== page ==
Today we had another grand adventure filled with peril, excitement, and panicked freak-outs - our first trail ride! I've been itching to get out on the trail with her ever since I got her, and I finally felt that after a month of work that we had graduated to being able to handle a short walk-only trail ride off property. I had absolutely no idea how she was going to act, seeing as the only place I've ever taken her off-property is to the pool to swim. She unloaded, looked around, and froze, eyes popping out of her head. Hmmm, I thought... this could be interesting.

When I mounted, she immediately began to jig, shake her head, and skitter sideways in her anticipation. Awesome. What did I get myself into?

Of course, the FIRST thing that happened was that the trailhead itself was absolutely flooded from all the rain we've been having in the past few weeks. In order to access the trails, you have to cross the riverbed, which normally I would assume isn't much more than a trickle, or in the summer completely bone-dry. As for today, it was almost 4' deep! I of course didn't realize quite how deep it was until I felt water flooding into my boots and looked down to see my feet disappearing into the current. Pangea only hesitated for a moment before walking right across.... that's my girl.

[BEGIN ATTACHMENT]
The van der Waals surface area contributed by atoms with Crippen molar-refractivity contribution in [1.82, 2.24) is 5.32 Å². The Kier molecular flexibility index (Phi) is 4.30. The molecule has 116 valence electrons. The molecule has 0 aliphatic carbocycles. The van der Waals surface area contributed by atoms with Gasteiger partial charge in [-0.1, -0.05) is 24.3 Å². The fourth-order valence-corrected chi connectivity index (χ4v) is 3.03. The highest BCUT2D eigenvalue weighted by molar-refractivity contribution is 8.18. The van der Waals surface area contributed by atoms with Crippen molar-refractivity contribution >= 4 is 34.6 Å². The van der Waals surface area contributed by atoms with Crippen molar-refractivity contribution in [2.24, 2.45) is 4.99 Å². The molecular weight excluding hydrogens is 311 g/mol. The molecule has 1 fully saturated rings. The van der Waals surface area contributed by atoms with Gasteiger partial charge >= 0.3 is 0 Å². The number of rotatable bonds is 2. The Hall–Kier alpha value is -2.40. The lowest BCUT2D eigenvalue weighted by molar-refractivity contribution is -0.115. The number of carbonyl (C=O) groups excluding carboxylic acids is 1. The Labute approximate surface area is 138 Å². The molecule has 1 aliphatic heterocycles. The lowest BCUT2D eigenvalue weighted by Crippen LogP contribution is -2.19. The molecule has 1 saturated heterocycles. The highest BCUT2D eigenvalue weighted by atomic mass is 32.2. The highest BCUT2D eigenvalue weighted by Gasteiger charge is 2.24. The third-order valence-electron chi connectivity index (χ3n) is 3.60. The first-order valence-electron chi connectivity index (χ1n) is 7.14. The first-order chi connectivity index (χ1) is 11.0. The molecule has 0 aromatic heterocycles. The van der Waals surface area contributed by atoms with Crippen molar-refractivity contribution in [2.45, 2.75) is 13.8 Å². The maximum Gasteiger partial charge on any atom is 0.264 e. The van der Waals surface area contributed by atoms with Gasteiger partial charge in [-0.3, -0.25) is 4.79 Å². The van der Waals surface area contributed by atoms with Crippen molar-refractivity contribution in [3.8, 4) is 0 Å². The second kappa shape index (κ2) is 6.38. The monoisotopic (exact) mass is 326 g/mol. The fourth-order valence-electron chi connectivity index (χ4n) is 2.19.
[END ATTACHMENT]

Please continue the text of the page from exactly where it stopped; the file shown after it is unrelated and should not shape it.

From there on out, however, it was all jig all the time. She jigged, she shook her head, she oogled at the fishermen on the bank, she broke out in a nervous sweat. This was compounded by the fact that there were lots of muddy patches on the trail... VERY muddy patches. I did not anticipate this or I would not have chosen the trail that I did, but once out there, it was a bit too late to turn around and drive elsewhere. She handled the muddiness with relative grace for the first 10 minutes or so... until we came to this boggy nightmare:

And once we got to the bank of it, she said no.

Loudly. NO. Mom, that is insane. Will not go.

I urged her on. Mare, you can do it, loads of other horses made it, see the hoofprints? Just go slow and we will be ok.

NO. Will not go.

We managed to get in partway before her hind end sunk a few inches into it and the mud began pulling on her hind boots. (Note to self... she hates hind boots.) Suddenly, I found myself on a flailing, thrashing, bucking, leaping nightmare animal who was hellbent on getting out of there, NOW. She shot backwards, legs flying in all directions at one time, directly backwards into a tree. I felt a stab in the flesh of my right hand near my thumb, and the moment she stopped moving I looked down to see what had happened. Oh... that's not what I was anticipating: